Wasim Akram ready to step into practical politics
Former Pakistan captain starts efforts to get PTI Senate ticket, Zulfi Bukhari, Shahbaz Gul and many other special assistants are also trying to get tickets. Wasim Akram is ready to step into practical politics. Start trying to get a Senate ticket to justice. According to details, as the time for Senate elections approached, many non-political people associated with the PTI government have started trying to get Senate tickets. It has been reported that after Imran Khan, another former national cricketer Wasim Akram has also intended to step into practical politics.
According to a report of a private TV channel, Wasim Akram is trying to get a PTI Senate ticket from Punjab. Apart from Wasim Akram, several special aides and technocrats in the government are also trying to get Senate tickets.
These people have started lobbying for PTI tickets. Ticket takers include Babar Awan, Shehzad Akbar, Firdous Ashiq Awan, Abdul Hafeez Sheikh, Abdul Razzaq Dawood, Zulfi Bukhari, Shahbaz Gul, Malik Amin Aslam, Mahmood Maulvi, Ashraf Qureshi, Saifullah Niazi, Ejaz Chaudhry, Arshad Dad, Dr Zarqa and others. Are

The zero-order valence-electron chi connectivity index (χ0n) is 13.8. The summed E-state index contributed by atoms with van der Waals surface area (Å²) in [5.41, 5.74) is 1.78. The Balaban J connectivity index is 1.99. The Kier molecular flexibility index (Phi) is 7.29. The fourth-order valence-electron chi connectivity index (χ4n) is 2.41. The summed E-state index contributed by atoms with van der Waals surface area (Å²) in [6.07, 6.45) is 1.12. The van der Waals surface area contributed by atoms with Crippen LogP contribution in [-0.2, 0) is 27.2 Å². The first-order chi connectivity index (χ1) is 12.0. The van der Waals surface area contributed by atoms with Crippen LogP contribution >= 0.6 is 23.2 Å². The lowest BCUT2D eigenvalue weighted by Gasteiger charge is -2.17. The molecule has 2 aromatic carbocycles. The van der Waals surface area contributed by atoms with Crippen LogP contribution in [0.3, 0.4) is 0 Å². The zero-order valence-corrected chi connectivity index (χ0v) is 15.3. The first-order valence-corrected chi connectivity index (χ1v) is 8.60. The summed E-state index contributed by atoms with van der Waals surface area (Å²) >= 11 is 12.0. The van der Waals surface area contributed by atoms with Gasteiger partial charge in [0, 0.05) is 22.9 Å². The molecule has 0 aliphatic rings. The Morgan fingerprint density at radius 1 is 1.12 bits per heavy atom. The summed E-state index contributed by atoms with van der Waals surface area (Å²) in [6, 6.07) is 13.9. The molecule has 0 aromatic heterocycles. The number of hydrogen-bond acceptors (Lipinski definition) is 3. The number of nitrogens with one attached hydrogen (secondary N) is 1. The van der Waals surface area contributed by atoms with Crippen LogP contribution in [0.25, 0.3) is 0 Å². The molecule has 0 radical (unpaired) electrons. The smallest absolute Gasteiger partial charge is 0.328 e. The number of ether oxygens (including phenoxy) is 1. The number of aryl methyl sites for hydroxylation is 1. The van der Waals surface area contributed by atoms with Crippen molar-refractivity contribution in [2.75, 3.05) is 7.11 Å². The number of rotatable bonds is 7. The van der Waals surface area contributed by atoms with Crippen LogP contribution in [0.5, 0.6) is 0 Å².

Meanwhile, retired PTI senators have also mobilized for tickets. Besides, according to a report in a national newspaper, the name of the Punjab Chief Minister’s brother from Dera Ghazi Khan is also under consideration by the PTI in the Senate elections. Jahangir Tareen, a key PTI political leader in southern Punjab, and Foreign Minister Shah Mehmood Qureshi have also begun to think about close associates.
With regard to the number of seats in the Senate elections, it has been said that Pakistan Tehreek-e-Insaf (PTI) is likely to become the largest party in the upper house with 28 seats. The PPP is likely to emerge as the second largest party with 19 seats and the PML-N as the third largest party with 18 seats. Balochistan Awami Party is likely to become the fourth largest party with 12 seats. Due to non-election of 4 seats in FATA, the seats in the upper house will be reduced to 100. After the election process, the ruling coalition is likely to have 49 seats while the 49 opposition parties will have 51 seats.